In "Junkhead" he brags, "What's my drug of choice? Well, what have you got? I don't go broke and I do it a lot." The album's title track was even more to the point. "I want you to kill me and dig me under. I want to live no more." While Staley plumbed the lyrical depths, guitarist Jerry Cantrell, drummer Sean Kinney and bassist Mike Starr elevated the music with majestic metal riffs and tight, glassine production – songs like "Would?" and "Rooster" became instant anthems for a new generation of disaffected slackers.
Like many of his contemporaries, Staley always labored in the shadows of Kurt Cobain's brilliance. Much has been written about how Nirvana's Nevermind changed the face of music, making Cobain the most influential artist of his time. But, when you turn on the radio today, it's Layne Staley who has become the common voice and the most copied rock vocalist since Michael Stipe or Mick Jagger. His diaphragm-driven growl laid the foundation for modern metal – from Stone Temple Pilots to Queens of the Stone Age to Staind to (gasp) Creed to all things Ozzfest. STP's 1992 breakthrough hit, "Sex Type Thing" sounded more like Alice in Chains than Alice in Chains did. Was it Weiland or Staley singing, "I know you want what's on my mind?"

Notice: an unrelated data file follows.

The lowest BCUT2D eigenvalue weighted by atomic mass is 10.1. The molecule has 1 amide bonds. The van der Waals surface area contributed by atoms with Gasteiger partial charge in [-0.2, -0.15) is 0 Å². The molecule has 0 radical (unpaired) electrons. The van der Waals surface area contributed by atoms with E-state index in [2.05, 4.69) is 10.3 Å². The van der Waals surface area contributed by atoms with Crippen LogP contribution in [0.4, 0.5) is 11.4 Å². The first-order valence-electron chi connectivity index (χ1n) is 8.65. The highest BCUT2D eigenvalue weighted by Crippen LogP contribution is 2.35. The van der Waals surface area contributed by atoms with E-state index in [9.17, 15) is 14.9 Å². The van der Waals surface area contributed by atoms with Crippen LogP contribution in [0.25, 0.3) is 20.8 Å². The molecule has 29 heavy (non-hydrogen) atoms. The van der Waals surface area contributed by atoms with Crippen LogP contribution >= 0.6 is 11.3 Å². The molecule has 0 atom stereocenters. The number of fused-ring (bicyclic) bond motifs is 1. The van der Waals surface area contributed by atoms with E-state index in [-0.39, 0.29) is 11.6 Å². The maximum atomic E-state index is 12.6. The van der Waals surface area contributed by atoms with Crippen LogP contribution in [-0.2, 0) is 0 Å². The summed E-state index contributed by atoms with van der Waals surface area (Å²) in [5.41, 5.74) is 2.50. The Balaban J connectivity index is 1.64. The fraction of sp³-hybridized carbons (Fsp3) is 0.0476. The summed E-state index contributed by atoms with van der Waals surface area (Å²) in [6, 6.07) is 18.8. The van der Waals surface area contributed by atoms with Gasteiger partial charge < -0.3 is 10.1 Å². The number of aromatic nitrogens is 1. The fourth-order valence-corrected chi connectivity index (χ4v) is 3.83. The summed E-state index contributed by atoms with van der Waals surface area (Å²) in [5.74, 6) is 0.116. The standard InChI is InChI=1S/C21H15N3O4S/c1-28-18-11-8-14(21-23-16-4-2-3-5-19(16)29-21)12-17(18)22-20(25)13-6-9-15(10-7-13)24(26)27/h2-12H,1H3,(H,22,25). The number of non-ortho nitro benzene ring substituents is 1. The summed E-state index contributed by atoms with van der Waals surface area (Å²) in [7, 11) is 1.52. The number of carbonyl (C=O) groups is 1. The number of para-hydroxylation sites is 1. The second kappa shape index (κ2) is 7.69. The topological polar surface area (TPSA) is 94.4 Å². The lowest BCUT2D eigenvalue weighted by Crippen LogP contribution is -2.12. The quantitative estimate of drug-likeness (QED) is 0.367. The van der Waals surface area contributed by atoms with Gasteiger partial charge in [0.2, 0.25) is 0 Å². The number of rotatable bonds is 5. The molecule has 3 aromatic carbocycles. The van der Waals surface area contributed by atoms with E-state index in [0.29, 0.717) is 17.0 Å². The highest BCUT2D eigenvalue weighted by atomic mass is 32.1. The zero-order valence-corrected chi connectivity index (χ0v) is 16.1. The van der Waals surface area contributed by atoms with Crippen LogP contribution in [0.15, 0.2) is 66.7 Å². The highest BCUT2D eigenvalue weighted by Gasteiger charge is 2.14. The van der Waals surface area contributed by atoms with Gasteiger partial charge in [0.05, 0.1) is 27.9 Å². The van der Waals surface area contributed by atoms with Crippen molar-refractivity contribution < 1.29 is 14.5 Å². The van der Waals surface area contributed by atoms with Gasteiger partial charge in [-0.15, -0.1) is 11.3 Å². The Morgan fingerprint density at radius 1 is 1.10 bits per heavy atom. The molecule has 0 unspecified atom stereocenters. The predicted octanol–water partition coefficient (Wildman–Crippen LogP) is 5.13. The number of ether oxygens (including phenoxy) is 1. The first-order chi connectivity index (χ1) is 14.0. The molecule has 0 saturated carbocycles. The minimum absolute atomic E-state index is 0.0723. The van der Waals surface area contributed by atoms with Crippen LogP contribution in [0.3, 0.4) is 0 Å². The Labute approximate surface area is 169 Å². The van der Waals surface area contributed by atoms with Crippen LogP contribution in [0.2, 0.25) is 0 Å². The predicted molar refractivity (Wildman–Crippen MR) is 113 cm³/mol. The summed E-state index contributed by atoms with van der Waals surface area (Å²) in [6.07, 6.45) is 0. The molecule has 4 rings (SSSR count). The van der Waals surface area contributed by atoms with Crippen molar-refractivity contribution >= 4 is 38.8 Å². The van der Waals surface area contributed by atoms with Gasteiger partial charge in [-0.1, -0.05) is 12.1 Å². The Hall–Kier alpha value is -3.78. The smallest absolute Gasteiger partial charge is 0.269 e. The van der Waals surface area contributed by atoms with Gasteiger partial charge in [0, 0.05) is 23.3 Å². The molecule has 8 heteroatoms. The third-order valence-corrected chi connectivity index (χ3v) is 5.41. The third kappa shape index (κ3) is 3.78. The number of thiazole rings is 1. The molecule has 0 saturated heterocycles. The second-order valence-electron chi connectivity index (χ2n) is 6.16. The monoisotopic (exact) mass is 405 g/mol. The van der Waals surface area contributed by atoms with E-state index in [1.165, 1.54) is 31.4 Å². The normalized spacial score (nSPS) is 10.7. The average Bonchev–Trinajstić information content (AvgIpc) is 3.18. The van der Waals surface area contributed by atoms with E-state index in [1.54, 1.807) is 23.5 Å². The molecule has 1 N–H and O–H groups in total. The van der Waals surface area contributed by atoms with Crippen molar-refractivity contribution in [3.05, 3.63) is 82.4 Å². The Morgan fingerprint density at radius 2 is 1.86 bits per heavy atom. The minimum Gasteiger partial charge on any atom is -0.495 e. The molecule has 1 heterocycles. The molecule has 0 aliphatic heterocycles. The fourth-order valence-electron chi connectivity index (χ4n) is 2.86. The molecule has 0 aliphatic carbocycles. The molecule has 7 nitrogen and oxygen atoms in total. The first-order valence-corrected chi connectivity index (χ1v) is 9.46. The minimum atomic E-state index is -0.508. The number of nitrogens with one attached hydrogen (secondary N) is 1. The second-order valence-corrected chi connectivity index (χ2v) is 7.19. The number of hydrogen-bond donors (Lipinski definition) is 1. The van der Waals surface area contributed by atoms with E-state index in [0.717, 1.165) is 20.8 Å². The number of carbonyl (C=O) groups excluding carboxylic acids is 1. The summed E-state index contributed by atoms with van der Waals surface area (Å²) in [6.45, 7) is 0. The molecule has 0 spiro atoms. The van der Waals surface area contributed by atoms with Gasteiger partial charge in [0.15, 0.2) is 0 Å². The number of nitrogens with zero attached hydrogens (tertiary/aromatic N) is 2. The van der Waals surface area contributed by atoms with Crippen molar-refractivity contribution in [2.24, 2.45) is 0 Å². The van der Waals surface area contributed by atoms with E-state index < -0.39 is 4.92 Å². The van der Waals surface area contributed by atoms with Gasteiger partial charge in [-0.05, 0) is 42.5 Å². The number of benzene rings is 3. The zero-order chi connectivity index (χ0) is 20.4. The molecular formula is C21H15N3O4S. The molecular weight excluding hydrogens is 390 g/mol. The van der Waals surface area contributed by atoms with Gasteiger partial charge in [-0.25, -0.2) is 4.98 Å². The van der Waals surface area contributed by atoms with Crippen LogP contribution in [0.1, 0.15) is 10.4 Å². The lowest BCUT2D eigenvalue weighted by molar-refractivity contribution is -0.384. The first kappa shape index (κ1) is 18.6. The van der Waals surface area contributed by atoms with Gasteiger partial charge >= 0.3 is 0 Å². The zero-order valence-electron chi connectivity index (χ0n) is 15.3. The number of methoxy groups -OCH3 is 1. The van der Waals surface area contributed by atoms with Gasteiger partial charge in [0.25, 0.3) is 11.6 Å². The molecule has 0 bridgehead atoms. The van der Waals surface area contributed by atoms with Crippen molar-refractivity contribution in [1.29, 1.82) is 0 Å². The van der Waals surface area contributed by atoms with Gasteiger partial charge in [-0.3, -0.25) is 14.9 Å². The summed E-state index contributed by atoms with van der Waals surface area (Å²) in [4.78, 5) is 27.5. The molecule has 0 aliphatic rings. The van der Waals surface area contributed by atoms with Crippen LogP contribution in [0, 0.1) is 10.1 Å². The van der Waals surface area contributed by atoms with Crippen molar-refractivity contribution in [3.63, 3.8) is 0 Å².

To their credit, Staley and Cantrell continued to evolve and by the time of their perfecto 1996 appearance on MTV Unplugged, the band had developed a rich catalogue of material. The live performance was one of the group's finest moments. Listening to their voices seamlessly harmonize on "No Excuses" and "Brother" was to rediscover vintage power trio crooning – shades of Clapton and Jack Bruce in Cream.
This high water mark signaled the beginning of the end for Layne Staley. His remaining years were spent in a mute, self-imposed exile, getting high and watching TV. Many of his peers had become ghosts in a career field with no retirement plan. Depressed souls can suffer up here in the pines where the sun don't ever shine. The dark clouds that perpetually smother Seattle hovered over the short lives of precious native sons like Jimi Hendrix, Andrew Wood of Mother Love Bone and Kurt Cobain. Mia Zapata of the Gits was brutally murdered in a 1993 case that remains unsolved.
One of the sadder aspects of Staley's slow capitulation was how he got written off. Many people presumed he died long ago. Such is the fate suffered by terminally-minded rock stars who choose not to burn out, but to fade away. Had Layne nodded off the night after his 1996 Unplugged rebirth, he might have theoretically been chiseled into a Seattle rock n' roll Mount Rushmore, along with Hendrix, Wood and Cobain.
Instead, his body lay unclaimed for two weeks in his University District apartment as those who might have presumed to care about him never bothered to check on their desperately ill friend. Perhaps this says more about the pain of being Layne Staley than all the lost opportunities and grave robbers ever could.